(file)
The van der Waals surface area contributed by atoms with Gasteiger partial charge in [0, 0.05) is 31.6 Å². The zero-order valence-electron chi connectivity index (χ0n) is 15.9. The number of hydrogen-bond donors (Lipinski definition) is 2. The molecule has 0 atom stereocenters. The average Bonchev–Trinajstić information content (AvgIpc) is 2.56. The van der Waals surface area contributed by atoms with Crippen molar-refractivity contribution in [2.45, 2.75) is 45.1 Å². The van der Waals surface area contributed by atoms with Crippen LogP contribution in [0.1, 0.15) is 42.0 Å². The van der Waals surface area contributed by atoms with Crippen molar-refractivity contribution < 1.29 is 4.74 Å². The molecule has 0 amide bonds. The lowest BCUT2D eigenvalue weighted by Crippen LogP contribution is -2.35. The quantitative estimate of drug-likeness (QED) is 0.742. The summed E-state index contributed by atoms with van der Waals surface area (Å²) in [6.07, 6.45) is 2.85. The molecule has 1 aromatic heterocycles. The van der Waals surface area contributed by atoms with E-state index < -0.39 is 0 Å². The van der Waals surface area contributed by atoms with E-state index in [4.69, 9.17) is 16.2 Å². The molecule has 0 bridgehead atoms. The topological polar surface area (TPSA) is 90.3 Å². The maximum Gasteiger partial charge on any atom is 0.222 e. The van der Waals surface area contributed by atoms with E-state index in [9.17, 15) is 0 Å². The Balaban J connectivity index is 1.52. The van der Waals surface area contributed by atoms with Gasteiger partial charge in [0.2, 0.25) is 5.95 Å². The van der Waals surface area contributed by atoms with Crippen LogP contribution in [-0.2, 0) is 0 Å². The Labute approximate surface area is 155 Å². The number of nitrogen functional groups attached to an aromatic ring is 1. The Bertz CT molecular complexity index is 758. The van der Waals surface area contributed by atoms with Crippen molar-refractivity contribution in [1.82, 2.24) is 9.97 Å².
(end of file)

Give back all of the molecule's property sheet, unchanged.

The van der Waals surface area contributed by atoms with Gasteiger partial charge in [0, 0.05) is 31.6 Å². The zero-order valence-electron chi connectivity index (χ0n) is 15.9. The number of hydrogen-bond donors (Lipinski definition) is 2. The molecule has 0 atom stereocenters. The average Bonchev–Trinajstić information content (AvgIpc) is 2.56. The van der Waals surface area contributed by atoms with Crippen molar-refractivity contribution in [2.45, 2.75) is 45.1 Å². The van der Waals surface area contributed by atoms with Crippen LogP contribution in [0.1, 0.15) is 42.0 Å². The van der Waals surface area contributed by atoms with Crippen molar-refractivity contribution < 1.29 is 4.74 Å². The molecule has 0 amide bonds. The lowest BCUT2D eigenvalue weighted by Crippen LogP contribution is -2.35. The quantitative estimate of drug-likeness (QED) is 0.742. The summed E-state index contributed by atoms with van der Waals surface area (Å²) in [6.07, 6.45) is 2.85. The molecule has 1 aromatic heterocycles. The van der Waals surface area contributed by atoms with E-state index < -0.39 is 0 Å². The van der Waals surface area contributed by atoms with E-state index in [4.69, 9.17) is 16.2 Å². The molecule has 0 bridgehead atoms. The topological polar surface area (TPSA) is 90.3 Å². The maximum Gasteiger partial charge on any atom is 0.222 e. The van der Waals surface area contributed by atoms with E-state index in [9.17, 15) is 0 Å². The Balaban J connectivity index is 1.52. The van der Waals surface area contributed by atoms with Gasteiger partial charge in [0.2, 0.25) is 5.95 Å². The van der Waals surface area contributed by atoms with Crippen LogP contribution in [-0.2, 0) is 0 Å². The Labute approximate surface area is 155 Å². The number of nitrogen functional groups attached to an aromatic ring is 1. The Bertz CT molecular complexity index is 758. The van der Waals surface area contributed by atoms with Crippen molar-refractivity contribution in [1.82, 2.24) is 9.97 Å².